They were owned by identical twins Arvid Swenson and Aaron Swenson, who towered above her. Their love for Norwegian art had drawn them to his stall like “honey bees,” Jenson said with a laugh.
“Hi guys,” she said.
“They couldn’t even look at me and smile. They must have looked away, ”Jenson said, recalling their first timid encounter.
It was the start of a wonderful friendship and the start of what Jenson now calls “the best years of my life”.
The country twins from Flom, Minnesota have become regular visitors to her home in Milan.
The Swenson brothers are full-fledged carpenters and woodworkers. Like Jenson, Aaron Swenson is a gold medalist at the Vesterheim Norwegian American Museum in Decorah, Iowa. He is recognized for his Scandinavian woodworking, while Jenson, of course, is known for his Norwegian rosemary.
During continuous visits, the brothers transformed Jenson’s once indescribable home in Milan into the Trestuen Garden Gallery. The brothers started by attaching a studio to their hard-working artist friend after learning that she had been essentially trapped one day in the makeshift building she was using.
“One day, I slammed the door and everything happened ‘ugh’. I couldn’t even get out. I had to call Delores Thompson to throw her body against the door so I could get out, ”Jenson said, laughing at the memory.
The brothers cut evergreens in his garden and made beams in his house. Trestuen is the Swedish word for “tree room”. Their craftsmanship and hand-carved woodwork shaped the design piece by piece, and Jenson painted each in Norwegian Rosemaling and Swedish Dalamalning. Over 50 years of his craftsmanship make this house a work of art in itself, and so do the brothers’ wood craftsmanship.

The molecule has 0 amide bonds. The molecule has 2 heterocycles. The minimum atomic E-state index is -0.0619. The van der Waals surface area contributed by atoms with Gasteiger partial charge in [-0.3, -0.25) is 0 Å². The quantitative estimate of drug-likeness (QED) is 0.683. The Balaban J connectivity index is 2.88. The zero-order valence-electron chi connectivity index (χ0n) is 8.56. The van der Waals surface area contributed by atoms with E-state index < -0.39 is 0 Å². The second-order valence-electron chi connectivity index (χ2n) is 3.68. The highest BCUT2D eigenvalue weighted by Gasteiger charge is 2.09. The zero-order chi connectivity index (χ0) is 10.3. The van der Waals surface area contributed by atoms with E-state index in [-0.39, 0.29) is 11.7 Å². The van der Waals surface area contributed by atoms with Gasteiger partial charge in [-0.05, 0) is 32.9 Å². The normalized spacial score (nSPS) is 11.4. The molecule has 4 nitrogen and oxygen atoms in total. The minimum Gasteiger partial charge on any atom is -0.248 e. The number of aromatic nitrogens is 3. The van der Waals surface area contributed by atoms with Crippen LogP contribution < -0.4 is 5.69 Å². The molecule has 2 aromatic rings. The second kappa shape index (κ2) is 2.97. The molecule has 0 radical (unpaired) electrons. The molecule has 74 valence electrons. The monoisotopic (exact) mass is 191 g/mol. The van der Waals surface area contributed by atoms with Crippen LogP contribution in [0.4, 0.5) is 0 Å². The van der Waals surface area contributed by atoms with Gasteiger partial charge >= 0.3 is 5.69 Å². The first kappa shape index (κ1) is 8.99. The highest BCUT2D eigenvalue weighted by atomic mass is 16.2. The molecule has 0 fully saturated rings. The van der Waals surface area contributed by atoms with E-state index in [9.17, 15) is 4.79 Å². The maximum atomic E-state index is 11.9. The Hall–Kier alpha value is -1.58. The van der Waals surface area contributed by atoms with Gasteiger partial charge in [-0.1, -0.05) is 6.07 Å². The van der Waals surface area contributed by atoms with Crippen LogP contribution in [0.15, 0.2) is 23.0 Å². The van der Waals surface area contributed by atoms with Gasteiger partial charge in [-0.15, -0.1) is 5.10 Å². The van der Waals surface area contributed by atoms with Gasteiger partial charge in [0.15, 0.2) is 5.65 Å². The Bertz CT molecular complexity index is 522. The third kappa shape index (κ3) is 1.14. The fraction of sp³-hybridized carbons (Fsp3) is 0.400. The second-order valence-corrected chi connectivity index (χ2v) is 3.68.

“Everything is built around the love of nature,” said Ron Porep, director of the Milan Village Arts School.
The Milan Village School of Arts is now at the start of a campaign to buy the Jenson family home. The goal is to preserve the house and keep it as it has always been designed. Jenson and her husband bought the house in the 1960s and raised four children there.
Jenson, now 86, has been living in an assisted living facility in Appleton for the past few years. She makes occasional visits to the house. “Oof, it’s hard to leave him,” she said. “Every time I go back, it’s hard to leave. She said she hoped the campaign would save him.
The Milan Village School of Arts began renting out the house in March 2020, two weeks before the start of the COVID-19 pandemic. Porep said the goal was to rent rooms in the house to students and teachers participating in Milan Village School of the Arts programs, while keeping the house available for art exhibitions, tours and events. COVID interrupted these plans, but the mission did not.
The Milan Village School of the Arts raised $ 45,000 towards the eventual purchase of the house. The goal is to raise up to $ 400,000, with the intention of setting aside an endowment to help fund its ongoing operations and maintenance.
It might seem like a big undertaking for a relatively small, but worthy folk art school, according to Porep. “Until you see it and walk through the house, you don’t realize how special the house is.”
He is still unable to walk through the house without discovering something he had never seen before. The Milan Village School of Arts describes the house as a “masterpiece of Scandinavian design, color and art”. It includes a gallery, painting studio, master bedroom, Swedish bedroom, Norwegian bedroom, library and Swedish-inspired kitchen. The house is surrounded by gardens which reflect Jenson’s passion for gardening and nature.
Porep and the Milan Village School of Arts are optimistic about the goal of preserving the Trestuen Garden Gallery. This optimism is reinforced whenever he has the opportunity to guide someone through it. Invariably, he said, they are “astonished.”
For more information on how to support the campaign, visit givemn.org/organization/Milan-Village-Arts-School.